• Lay's brand potato chips have been using variations of the "You can't eat just one" slogan since 1963.

  • Buffy (to Giles): "OK, remember before you became Hugh Hefner, when you used to be a Watcher?"
  • Hugh Hefner is the founder, publisher, and editor-in-chief of Playboy magazine (for the sheltered people, that's a magazine featuring nude women). He is known for his parties at the Playboy Mansion, attended by celebrities and Playmates. He is often photographed wearing just a smoking jacket (a la Giles).

  • Stoner Vamp (wanting to feed on Buffy): "Cuz I'm thinking Slayer's blood's gotta be, whoa, like Thai stick."
  • Thai stick is one of the seemingly endless list of slang names for marijuana, this one being particularly potent and usually laced with another drug.

  • Xander (regarding his road trip): "There's some purple mountains majesty, I'm gonna have to say."
  • Purple mountains majesty" refers to the lyrics of "America the Beautiful," written by Katharine Lee Bates in 1893 and revised in 1913. The following is part of the first verse: "O beautiful for spacious skies, / For amber waves of grain, / For purple mountain majesties / Above the fruited plain!"

  • Buffy: "You saw the Grand Canyon."
    Xander: "I saw the movie Grand Canyon, on cable."
  • The Grand Canyon is a gorge of the Colorado River in Northern Arizona over 200 miles long and 1 mile deep, attracting millions of visitors a year. The movie Xander probably saw on cable (as there are 1949 and 1958 movies of the same name) is the 1991 movie, Grand Canyon with Steve Martin, Kevin Kline, and Danny Glover.

  • Xander: "Avengers assemble. Let's get it going."
  • "Avengers" is a Marvel comic book featuring a team of superheroes, currently including Thor, Iron Man, and Captain America.

  • Xander: "Fear leads to anger. Anger leads to hate. Hate leads to anger..."
  • This mangled quote is of course from Star Wars Episode I: The Phantom Menace. Yoda senses the fear in young Anakin Skywalker (later to become Darth Vader) and says the following: "Fear leads to anger. Anger leads to hate. Hate leads to suffering."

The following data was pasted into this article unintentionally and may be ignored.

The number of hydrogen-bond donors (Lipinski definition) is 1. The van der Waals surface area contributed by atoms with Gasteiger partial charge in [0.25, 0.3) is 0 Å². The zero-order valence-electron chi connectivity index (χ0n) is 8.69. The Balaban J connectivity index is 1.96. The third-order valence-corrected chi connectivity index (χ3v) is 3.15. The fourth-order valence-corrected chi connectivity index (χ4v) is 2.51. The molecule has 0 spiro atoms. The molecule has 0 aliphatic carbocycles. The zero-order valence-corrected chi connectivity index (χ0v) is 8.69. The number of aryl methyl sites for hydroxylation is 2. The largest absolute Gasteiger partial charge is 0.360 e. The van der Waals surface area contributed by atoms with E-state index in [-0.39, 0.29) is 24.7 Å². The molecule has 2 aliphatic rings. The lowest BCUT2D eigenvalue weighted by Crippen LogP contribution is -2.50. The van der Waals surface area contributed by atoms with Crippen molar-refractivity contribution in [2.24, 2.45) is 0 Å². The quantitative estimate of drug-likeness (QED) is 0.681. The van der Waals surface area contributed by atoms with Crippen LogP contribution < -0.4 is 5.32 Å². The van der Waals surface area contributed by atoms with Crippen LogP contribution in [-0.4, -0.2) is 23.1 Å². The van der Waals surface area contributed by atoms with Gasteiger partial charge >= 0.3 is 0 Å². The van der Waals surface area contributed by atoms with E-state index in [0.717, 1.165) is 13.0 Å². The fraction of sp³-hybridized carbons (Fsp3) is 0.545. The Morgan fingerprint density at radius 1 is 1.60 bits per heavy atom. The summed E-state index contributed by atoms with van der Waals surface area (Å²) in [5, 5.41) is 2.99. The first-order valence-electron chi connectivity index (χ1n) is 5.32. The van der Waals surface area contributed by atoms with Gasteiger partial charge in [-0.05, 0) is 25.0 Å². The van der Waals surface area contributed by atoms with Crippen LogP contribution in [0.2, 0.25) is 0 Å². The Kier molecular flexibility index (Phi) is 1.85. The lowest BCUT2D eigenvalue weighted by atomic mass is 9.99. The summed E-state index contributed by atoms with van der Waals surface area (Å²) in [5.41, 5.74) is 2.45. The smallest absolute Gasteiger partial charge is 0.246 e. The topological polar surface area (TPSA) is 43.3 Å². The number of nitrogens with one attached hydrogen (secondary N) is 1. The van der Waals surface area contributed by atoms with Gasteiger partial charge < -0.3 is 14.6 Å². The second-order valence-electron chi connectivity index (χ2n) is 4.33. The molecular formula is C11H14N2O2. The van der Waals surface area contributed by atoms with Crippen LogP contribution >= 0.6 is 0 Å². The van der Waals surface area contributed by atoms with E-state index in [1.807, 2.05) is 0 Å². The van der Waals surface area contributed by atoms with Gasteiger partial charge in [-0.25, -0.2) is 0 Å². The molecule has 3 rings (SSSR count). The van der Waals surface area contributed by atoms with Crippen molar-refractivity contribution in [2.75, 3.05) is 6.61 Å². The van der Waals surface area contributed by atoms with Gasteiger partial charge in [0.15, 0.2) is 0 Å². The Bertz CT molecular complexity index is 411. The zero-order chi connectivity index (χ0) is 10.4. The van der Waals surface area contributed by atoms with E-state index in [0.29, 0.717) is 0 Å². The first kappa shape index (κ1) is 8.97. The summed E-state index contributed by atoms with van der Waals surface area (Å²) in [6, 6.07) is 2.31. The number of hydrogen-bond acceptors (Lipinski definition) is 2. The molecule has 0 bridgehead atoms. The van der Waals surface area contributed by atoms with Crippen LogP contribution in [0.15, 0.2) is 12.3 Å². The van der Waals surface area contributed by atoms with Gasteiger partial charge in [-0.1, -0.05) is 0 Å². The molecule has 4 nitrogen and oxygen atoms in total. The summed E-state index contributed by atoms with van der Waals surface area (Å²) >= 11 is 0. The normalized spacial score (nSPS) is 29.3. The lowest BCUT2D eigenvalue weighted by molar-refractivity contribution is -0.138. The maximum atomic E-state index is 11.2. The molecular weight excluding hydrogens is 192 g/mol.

• Xander: "First you get the women, then you get the money, then you..."
  • This is Xander's attempt at quoting 1983's Scarface. The line, spoken by Al Pacino's character, is: "In this country, you gotta make the money first. Then when you get the money, you get the power. Then when you get the power, then you get the women."

  • Buffy (in response to Xander's ramblings): "Thanks for the Dadaist pep talk."
  • Dada was an art movement from the early 20th century. The literary manifestations of Dada were mostly nonsense poems with meaningless random combinations of words.

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Continuity

  • Choices

    The road trip Xander took (though he didn't get too far down the road) was an idea he had during "Choices," when he was reading On the Road by Jack Kerouac.

  • Becoming, Part One and Never Kill a Boy on the First Date

    Buffy tells Eddie she doesn't have a security blanket, unless one counts Mr. Pointy. Though she doesn't explain to Eddie, Mr. Pointy was Kendra's lucky stake, which she gave to Buffy in part one of "Becoming." Interestingly, Buffy told Owen in "NKaBotFD" that she had an actual security blanket. Perhaps she didn't want to admit it to a total stranger ... or perhaps Joss forgot about it.

  • What's My Line, Part One

    Buffy sees that Sunday and friends have Mr. Gordo, her stuffed pig, whom Angel was introduced to in "What's My Line, Part One."

  • Becoming, Part Two and Anne

    Willow mentions "the one time [Buffy] disappeared for several months and changed her name," referring to when Buffy hid out in L.A. after sending Angel to hell.

  • The Prom

    Sunday breaks the staff of the gold parasol which was presented to Buffy at the prom, as a symbol of her status as Class Protector.

  • Angel and Ted

    Buffy's diary has been seen twice before: When she thought Angel had read it in "Angel," and when Ted did read it in "Ted."

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Goofs and Gaffes

  • When Buffy is alone and lost on campus (the first time), she is carrying a bag. Its stripes are slightly different on each side, and it starts out one way, but after a shot-switch, the bag has turned around.

  • In the scene in which Buffy tries to sleep while Kathy snores, Buffy's covers are up high during close-ups (almost to her chin), but quite a few inches lower in the farther shots.
          Spotted by Mathew.

  • When the vamps clean out Eddie's room, you can see a couple of them in the mirror above the sink.

  • Granted, it's a pretty dark scene to be sure, but it looks like the stoner vamp is packing Eddie's stuff by the sink. After a quick cut to the stereo that the pudgy vamp is stealing, the stoner vamp is shown sitting at a desk, just finishing the goodbye note.